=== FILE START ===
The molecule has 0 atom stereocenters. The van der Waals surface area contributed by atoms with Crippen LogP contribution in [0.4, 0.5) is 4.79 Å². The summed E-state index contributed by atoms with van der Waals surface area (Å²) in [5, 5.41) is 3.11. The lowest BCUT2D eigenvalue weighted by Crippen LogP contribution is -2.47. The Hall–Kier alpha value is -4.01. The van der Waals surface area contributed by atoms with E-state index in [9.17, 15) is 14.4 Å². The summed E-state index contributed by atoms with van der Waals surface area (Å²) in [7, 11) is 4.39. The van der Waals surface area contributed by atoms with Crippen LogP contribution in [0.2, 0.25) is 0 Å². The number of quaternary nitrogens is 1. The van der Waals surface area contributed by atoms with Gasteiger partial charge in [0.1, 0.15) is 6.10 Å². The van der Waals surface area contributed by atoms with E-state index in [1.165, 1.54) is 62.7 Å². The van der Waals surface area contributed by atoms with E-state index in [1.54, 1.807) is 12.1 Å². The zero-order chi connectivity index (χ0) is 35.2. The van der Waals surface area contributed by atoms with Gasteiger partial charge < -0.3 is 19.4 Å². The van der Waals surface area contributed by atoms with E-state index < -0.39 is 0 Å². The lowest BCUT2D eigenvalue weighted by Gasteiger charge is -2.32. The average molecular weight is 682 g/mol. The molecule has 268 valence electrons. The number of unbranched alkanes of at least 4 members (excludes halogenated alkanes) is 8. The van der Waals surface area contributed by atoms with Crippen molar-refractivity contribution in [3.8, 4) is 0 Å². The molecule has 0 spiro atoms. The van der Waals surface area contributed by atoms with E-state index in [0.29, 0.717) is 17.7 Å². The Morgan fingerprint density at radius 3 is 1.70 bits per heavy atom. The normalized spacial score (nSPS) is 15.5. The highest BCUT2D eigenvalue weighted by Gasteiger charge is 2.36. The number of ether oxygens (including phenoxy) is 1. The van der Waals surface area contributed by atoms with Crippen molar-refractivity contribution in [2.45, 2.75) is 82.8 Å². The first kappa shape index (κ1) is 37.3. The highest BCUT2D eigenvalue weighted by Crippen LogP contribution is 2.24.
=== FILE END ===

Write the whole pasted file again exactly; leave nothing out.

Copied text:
The molecule has 0 atom stereocenters. The van der Waals surface area contributed by atoms with Crippen LogP contribution in [0.4, 0.5) is 4.79 Å². The summed E-state index contributed by atoms with van der Waals surface area (Å²) in [5, 5.41) is 3.11. The lowest BCUT2D eigenvalue weighted by Crippen LogP contribution is -2.47. The Hall–Kier alpha value is -4.01. The van der Waals surface area contributed by atoms with E-state index in [9.17, 15) is 14.4 Å². The summed E-state index contributed by atoms with van der Waals surface area (Å²) in [7, 11) is 4.39. The van der Waals surface area contributed by atoms with Crippen LogP contribution in [0.2, 0.25) is 0 Å². The number of quaternary nitrogens is 1. The van der Waals surface area contributed by atoms with Gasteiger partial charge in [0.1, 0.15) is 6.10 Å². The van der Waals surface area contributed by atoms with E-state index in [1.165, 1.54) is 62.7 Å². The van der Waals surface area contributed by atoms with E-state index in [1.54, 1.807) is 12.1 Å². The zero-order chi connectivity index (χ0) is 35.2. The van der Waals surface area contributed by atoms with Gasteiger partial charge < -0.3 is 19.4 Å². The van der Waals surface area contributed by atoms with E-state index < -0.39 is 0 Å². The lowest BCUT2D eigenvalue weighted by Gasteiger charge is -2.32. The average molecular weight is 682 g/mol. The molecule has 268 valence electrons. The number of unbranched alkanes of at least 4 members (excludes halogenated alkanes) is 8. The van der Waals surface area contributed by atoms with Crippen molar-refractivity contribution in [3.8, 4) is 0 Å². The molecule has 0 spiro atoms. The van der Waals surface area contributed by atoms with E-state index in [0.29, 0.717) is 17.7 Å². The Morgan fingerprint density at radius 3 is 1.70 bits per heavy atom. The normalized spacial score (nSPS) is 15.5. The highest BCUT2D eigenvalue weighted by Gasteiger charge is 2.36. The number of ether oxygens (including phenoxy) is 1. The van der Waals surface area contributed by atoms with Crippen molar-refractivity contribution in [2.45, 2.75) is 82.8 Å². The first kappa shape index (κ1) is 37.3. The highest BCUT2D eigenvalue weighted by Crippen LogP contribution is 2.24.